Ships and Science: The Birth of Naval Architecture in the Scientific Revolution, 1600-1800
(Transformations: Studies in the History of Science and Technology)
By Larrie D. Ferreiro. Hardcover: 432 pages Publisher: The MIT Press (30 Dec 2006) ISBN: 0262062593 £23.62 per Amazon
This is the first book to portray the birth of naval architecture as an integral part of the Scientific Revolution, examining its development and application across the major shipbuilding nations of Europe. "Naval architecture was born in the mountains of Peru, in the mind of a French astronomer named Pierre Bouguer who never built a ship in his life." So writes Larrie Ferreiro at the beginning of this pioneering work on the science of naval architecture. Bouguer's monumental book "Traite Du Navire" (Treatise of the Ship) founded a discipline that defined, not the rules for building a ship, but the theories and tools to predict a ship's characteristics and performance before it was built. In "Ships and Science", Ferreiro argues that the birth of naval architecture formed an integral part of the Scientific Revolution.
Using Bouguer's work as a cornerstone, Ferreiro traces the development of this new discipline and describes its practical application to ship design in the seventeenth and eighteenth centuries. Drawing on previously untapped primary-source and archival information, he places the development of naval architecture in the contexts of science, navy, and society, across the major shipbuilding nations of Britain, France, Spain, the Netherlands, Sweden, Denmark, and Italy.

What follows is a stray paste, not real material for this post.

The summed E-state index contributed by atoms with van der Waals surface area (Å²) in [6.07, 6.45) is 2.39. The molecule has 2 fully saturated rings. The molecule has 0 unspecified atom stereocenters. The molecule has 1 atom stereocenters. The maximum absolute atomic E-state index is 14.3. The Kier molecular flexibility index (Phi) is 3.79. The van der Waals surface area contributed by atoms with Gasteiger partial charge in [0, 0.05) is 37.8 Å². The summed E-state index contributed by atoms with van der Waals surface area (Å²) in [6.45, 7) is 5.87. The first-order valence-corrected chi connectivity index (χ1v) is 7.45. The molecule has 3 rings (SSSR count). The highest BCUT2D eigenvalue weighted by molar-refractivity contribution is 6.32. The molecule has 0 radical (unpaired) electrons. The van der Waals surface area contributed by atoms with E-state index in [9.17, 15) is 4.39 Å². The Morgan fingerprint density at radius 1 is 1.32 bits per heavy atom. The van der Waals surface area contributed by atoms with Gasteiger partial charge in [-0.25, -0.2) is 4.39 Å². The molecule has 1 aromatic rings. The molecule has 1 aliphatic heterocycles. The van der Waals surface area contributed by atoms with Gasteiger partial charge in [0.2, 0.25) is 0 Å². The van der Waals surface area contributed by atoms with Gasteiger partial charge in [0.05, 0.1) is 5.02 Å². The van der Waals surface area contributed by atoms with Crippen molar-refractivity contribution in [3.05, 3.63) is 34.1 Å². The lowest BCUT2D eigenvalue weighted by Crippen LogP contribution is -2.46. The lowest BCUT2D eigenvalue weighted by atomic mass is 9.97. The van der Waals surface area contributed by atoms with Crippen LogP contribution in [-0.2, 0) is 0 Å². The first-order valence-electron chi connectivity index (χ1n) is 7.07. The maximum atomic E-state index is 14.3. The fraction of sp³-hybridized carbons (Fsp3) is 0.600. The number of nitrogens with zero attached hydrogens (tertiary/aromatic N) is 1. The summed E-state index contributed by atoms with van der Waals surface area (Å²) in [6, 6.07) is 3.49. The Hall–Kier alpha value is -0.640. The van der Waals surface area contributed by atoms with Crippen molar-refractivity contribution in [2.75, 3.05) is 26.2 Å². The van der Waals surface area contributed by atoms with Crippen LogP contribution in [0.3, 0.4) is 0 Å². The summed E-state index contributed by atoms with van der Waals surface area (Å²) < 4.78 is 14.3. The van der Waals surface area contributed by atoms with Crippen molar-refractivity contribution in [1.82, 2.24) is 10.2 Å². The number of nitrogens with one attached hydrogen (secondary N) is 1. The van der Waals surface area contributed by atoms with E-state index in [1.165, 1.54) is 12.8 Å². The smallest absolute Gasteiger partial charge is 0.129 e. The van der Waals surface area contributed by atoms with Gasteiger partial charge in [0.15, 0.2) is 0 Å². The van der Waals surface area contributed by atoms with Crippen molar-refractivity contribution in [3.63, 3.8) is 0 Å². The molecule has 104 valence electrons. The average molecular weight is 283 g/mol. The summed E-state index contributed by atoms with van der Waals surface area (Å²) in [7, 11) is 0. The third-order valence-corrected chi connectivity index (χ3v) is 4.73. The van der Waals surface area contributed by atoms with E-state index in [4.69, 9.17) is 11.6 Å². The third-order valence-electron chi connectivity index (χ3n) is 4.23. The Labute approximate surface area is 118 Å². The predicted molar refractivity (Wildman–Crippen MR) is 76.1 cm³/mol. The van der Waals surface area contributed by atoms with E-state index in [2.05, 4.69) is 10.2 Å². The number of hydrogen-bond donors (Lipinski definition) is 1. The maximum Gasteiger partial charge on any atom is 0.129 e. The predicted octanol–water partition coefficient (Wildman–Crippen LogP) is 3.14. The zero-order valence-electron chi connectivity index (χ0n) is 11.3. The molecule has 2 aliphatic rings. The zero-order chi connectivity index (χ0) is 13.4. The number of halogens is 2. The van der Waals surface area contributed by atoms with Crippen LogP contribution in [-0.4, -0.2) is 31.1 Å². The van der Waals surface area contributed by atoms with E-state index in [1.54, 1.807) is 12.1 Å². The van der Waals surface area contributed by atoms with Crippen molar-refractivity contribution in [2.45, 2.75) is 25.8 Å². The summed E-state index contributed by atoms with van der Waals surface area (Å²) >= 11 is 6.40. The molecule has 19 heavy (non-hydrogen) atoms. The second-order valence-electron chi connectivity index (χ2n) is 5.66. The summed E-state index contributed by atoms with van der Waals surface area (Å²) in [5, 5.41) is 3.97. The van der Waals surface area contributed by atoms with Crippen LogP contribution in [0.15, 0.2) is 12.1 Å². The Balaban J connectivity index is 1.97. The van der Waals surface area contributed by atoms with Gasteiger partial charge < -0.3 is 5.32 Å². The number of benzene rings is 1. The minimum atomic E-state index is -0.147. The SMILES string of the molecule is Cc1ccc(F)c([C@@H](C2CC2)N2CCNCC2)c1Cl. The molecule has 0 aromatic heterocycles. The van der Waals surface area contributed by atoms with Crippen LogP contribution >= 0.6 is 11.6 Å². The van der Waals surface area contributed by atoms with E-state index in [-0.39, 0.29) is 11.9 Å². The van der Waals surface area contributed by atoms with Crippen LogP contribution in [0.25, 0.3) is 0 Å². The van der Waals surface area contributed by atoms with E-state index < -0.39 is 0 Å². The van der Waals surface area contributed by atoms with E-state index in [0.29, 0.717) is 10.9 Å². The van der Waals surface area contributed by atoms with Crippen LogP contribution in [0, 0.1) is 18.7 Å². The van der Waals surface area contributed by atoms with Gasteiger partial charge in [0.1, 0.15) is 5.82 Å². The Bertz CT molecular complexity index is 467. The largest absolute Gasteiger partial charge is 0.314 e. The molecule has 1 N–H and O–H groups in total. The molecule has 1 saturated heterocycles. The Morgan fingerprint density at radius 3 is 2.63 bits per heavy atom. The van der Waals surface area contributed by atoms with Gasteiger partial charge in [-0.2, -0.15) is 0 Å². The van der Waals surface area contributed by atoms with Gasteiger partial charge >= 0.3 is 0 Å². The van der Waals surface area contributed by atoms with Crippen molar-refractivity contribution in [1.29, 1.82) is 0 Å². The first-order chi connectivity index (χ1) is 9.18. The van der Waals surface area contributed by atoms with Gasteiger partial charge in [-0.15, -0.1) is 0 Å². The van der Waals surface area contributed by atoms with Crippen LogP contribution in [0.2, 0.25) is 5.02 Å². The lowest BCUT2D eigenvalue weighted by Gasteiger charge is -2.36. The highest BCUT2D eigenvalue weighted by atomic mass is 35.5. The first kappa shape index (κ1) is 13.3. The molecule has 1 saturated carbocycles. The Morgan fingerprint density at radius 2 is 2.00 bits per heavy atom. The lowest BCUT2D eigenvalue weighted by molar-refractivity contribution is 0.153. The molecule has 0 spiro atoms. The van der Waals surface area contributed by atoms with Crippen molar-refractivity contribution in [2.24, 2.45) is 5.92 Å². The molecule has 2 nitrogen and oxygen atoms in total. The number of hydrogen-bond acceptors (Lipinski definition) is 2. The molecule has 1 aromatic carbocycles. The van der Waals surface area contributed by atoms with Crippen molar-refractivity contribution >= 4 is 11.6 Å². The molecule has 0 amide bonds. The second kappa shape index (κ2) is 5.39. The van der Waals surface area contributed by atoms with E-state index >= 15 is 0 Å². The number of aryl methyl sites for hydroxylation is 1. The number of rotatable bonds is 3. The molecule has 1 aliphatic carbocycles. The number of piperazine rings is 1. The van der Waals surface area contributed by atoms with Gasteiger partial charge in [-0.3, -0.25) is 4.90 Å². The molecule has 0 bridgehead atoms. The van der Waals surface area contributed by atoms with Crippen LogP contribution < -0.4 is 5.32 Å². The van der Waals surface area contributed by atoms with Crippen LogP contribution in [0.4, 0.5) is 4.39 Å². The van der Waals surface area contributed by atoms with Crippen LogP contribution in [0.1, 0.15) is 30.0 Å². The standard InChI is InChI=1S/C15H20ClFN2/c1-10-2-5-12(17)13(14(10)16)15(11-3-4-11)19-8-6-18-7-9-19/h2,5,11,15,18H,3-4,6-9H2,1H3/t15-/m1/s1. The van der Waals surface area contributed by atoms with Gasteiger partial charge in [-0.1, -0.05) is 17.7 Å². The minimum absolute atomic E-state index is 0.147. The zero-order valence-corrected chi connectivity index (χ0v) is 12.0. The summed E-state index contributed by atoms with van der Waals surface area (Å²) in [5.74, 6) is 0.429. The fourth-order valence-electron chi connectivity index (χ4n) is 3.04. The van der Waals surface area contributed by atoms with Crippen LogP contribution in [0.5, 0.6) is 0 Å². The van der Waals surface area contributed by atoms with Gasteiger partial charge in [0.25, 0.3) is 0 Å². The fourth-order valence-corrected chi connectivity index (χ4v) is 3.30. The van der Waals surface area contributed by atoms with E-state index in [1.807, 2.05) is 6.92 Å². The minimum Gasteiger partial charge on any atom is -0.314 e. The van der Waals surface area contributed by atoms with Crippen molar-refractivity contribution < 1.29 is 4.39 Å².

Ferreiro describes the formulation of the three major elements of ship theory (the science of explaining the physical behaviour of a ship). These are manoeuvring and sail theory; ship resistance and hydrodynamics; and stability theory. He considers the era's influential books on naval architecture, and describes the professionalization of ship constructors that is the true legacy of this period. Finally, looking from the viewpoints of both the constructor and the naval administrator, he explains why the development of ship theory was encouraged, financed, and then used in naval shipbuilding. A generous selection of rarely seen archival images accompanies the text.
Reviewed by David Clement
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